|START HERE||NMPRA Hall Of Fame Inductee - 2013|
Pete was a private person who loved his wife and family and lived simply by the shores of Gilmore Pond in New Hampshire. He invited everyone he knew to stay for a time at his guesthouse. Many did and enjoyed the quiet time of the lake, the beautiful scenery, and the fine fishing.
Peter had a dry sense of humor only equaled to that of his wife Tinka. Remember the story of Peter Pan. Well, in the Reed family we have husband Peter, wife Tinka (her real name), daughter Wendy, son Michael, son Barry, and dogs, Dusty, Tiger Lilly, and Nibs, and cats Noodles and Shadow, all names from the book.
Every morning when the water temp was above 58 degrees at 5:00 AM, he would swim in the pond and then have breakfast. Every evening about 6:00 PM he closed his shop and went into the house for a rest in his favorite chair and for a glass of wine and a bag of peanuts, which he shared with his dog Nibs.
To say he loved modeling is an understatement. He also loved a gritty problem and would expound at length about how it was all solved and in particular if he did it without spending any money. He was frugal to a fault, but loved to give to his family and never refused help to anyone who asked, and even to some who did not ask.
Pete ate about the same meals day after day at home to keep his trim figure. About the only time he wavered from his two eggs, toast, two strips of bacon, and coffee (by the way it had to be with caffeine - decaffeinated coffee was not coffee, but a “hot drink”) was when we were off racing. Then a fine meal at Portofino's during the Phoenix races was the standard. But do not have ice cream there as it costs too much.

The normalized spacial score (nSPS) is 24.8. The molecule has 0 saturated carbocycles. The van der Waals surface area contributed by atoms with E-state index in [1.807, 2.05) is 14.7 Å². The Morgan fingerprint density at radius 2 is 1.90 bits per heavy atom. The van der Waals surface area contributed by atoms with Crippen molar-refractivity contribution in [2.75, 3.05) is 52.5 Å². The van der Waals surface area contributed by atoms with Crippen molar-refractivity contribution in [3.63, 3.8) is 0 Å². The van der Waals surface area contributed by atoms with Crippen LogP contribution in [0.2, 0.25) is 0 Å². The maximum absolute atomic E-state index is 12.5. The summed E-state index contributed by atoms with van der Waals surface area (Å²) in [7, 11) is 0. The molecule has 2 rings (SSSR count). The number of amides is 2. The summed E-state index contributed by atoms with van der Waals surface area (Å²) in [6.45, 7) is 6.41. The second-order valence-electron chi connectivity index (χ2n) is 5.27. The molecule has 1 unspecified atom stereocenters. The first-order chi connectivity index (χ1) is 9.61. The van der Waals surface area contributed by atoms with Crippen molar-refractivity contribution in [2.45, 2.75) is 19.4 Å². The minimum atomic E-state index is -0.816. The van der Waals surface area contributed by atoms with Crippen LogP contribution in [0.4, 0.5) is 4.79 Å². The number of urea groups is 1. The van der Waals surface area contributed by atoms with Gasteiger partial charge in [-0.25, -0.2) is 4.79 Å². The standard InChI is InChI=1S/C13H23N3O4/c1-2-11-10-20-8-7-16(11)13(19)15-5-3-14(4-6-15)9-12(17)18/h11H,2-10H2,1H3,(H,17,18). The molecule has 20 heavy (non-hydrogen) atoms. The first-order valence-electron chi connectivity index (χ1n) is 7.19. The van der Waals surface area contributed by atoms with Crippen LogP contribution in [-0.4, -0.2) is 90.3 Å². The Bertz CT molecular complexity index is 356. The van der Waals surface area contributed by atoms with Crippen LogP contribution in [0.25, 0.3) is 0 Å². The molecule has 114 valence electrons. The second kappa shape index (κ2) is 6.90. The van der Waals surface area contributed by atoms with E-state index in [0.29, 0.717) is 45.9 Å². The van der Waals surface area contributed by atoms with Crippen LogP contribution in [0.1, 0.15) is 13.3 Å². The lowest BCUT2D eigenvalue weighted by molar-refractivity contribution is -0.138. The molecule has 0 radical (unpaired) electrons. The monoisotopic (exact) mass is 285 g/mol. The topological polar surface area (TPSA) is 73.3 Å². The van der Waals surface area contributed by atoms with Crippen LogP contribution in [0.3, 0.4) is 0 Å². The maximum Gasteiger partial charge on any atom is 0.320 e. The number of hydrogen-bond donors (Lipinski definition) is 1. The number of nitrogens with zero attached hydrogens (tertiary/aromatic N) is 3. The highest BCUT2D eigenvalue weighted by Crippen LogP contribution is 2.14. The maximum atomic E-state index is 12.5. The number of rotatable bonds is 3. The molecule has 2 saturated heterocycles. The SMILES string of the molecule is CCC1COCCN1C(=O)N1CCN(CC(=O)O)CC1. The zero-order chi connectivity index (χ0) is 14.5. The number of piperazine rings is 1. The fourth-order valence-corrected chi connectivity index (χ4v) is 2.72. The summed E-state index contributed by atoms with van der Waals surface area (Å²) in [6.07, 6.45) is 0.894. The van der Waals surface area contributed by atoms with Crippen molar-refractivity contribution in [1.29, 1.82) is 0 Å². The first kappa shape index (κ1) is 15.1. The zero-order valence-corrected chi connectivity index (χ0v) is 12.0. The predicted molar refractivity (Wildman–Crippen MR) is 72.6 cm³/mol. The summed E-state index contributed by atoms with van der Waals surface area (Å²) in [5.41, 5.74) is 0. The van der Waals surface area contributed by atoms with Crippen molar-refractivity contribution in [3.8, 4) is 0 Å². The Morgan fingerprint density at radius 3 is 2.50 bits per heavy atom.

Pete loved to ski, and I had the privilege to ski with him occasionally in NH or Vermont and one winter with him and his sons and one of his grand sons at Park City, Utah when he was a young 75. He also loved to fish, and we did that as often as we could on my boat out on Narragansett Bay. We always had trouble when it was good weather; do we fish or fly. Flying usually won out, but there were many fishing days as well. Once in a while we flew at the field, and then he would continue on down to my house, stay the night, and then fish the next day.
He built planes for many and accepted engines or paint jobs for barter. He built lightweight full-sized canoes and restored a very old family canoe. His modeling career spanned many decades. At one point Peter wrote his modeling autobiography, which is shown elsewhere in the newsletter.
In recent years, Pete would miss a race now and then. He said that Tinka did whatever he wanted for the first 30 years of marriage (they were married for 55 years) and that it was now her turn. So it was off to Belize for an Elderhostel to learn about the indigenous species of birds, then to the Peruvian Amazon, or the Galapagos islands where he wore blue swim fins and mastered the mating ritual of the Blue Footed Booby. He loved it and always spoke with enthusiasm about these trips and never regretted missing a race to make Tinka the most important part of his life.
Pete beat the rare and mostly fatal disease Amyloidosis, he came to me with the concern that his competing days were numbered. He was concerned about safety and made me promise to tell him straight out when it was time to quit. We had a perfect pilot-caller relationship, and I am very happy that at least I did not have to make that final decision. He got to fly to the end with a prop in one hand and a prop wrench in the other.
Good night, Pete, rest in peace. We miss you, Pete. I love you, Peter.
Published in the December 2009 High Performance Newsletter
Pete Reed Fueling His FAI Ship At 1972 NATS
Pete Reed At A NEPRO Race